And even though he’s the one being rude, you’re going to feel like you’re being rude too, because you don’t normally have to be so direct in telling people to leave you alone. This is important: Don’t let that fear stop you from acting, because that’s exactly what lets boundary-violators continue. Go into it knowing that feeling a bit rude or unkind when you handle this will be unavoidable. That way, when those fears come up, you’ll know they’re normal, you’ll have expected their arrival, and you’ll be better able to push past them.

So, let’s talk specifics. First, for the next few weeks, when he stops by your office for a lengthy chat, tell him that you can’t talk. You’re on deadline, you’re about to get a call, you need to make a call, you need to focus on a project, or so forth. If you feel weird about suddenly saying that every time he stops by when previously you had been letting him stay and chat, you can say something to explain the change. For example: “Hey, my workload has gotten crazy so I’m not going to be able to chitchat anymore.”

If he bothers you on the bus, be direct about shutting it down. Say, “I’m reading and can’t talk right now” or “I’m not up for talking right now.” Since you have to work with the guy, say it nicely the first time you say it. But if he keeps pushing you (or escalates to poking you for attention — what the hell?!), then he doesn’t get Nice You anymore. At that point, shift to a stone-faced “I can’t talk.” Don’t smile, because apparently he takes you being nice as an indicator that you don’t really mean what you’re saying. And it’s okay to sound irked; this is a thing that you get to be irked by. You aren’t being a jerk by using a serious tone with someone who is stomping all over your boundaries and who thinks that his desire for your attention trumps anything you want. And really, sounding serious isn’t rude. (Isn’t it weird that we’ve come to worry that it will be?)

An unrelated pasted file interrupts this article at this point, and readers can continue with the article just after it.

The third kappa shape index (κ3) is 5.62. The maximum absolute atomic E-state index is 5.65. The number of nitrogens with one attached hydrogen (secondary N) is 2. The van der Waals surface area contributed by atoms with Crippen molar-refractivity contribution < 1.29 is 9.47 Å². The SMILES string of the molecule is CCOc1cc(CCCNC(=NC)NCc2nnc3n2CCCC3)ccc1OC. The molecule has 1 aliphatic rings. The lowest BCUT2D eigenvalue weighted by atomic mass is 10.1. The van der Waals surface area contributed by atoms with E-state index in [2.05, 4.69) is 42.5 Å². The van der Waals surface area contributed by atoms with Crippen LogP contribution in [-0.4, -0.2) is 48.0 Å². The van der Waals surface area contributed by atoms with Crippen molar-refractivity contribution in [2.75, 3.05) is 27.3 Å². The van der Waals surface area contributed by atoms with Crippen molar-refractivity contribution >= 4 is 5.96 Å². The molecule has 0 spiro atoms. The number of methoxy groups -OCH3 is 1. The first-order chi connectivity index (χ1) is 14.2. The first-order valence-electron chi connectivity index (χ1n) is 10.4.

If he gloms onto you at happy hours or other events, say a polite hello and then explicitly end the conversation. Say something like, “I’ve got to go find Jane — see you tomorrow at work,” or “I need to go talk to Ryan — have a good time tonight!” and walk away.

At some point, he might confront you about what’s going on and ask why you never talk to him anymore. If that happens, you have two options. You can go the easy-but-possibly-not-as-effective route of “I’ve just gotten super busy.” This is hard to argue with, but it lays you open to the possibility that he’ll keep checking in over the coming weeks to see if you’ve become any less busy. The other option is to be more straightforward and say something like, “Since I told you I was getting a divorce, you haven’t been respecting my boundaries when I can’t talk or don’t want to talk at work or on the bus. That’s not cool with me.” If he argues (and he will), you can respond, “We don’t need to have a big conversation about this. But you asked, and I wanted to give you an honest answer. I’m still happy to work with you on projects and so forth, but I need you to respect it when I’m not up for talking.”

There’s a risk that this will make him hostile, but it sounds like other women in your office have successfully called him out on similar behavior and he’s moved on. But if for some reason he does escalate or act in ways that concern you, at that point you have something actionable to report and can loop in his boss or HR, who can tell him to cut it out with consequences attached if he doesn’t.

Get Ask a Boss delivered every week.

By submitting your email, you agree to our Terms and Privacy Policy.

Got something to Ask a Boss? Send your questions to

Ask a Boss: How Do I Get This Guy to Leave Me Alone?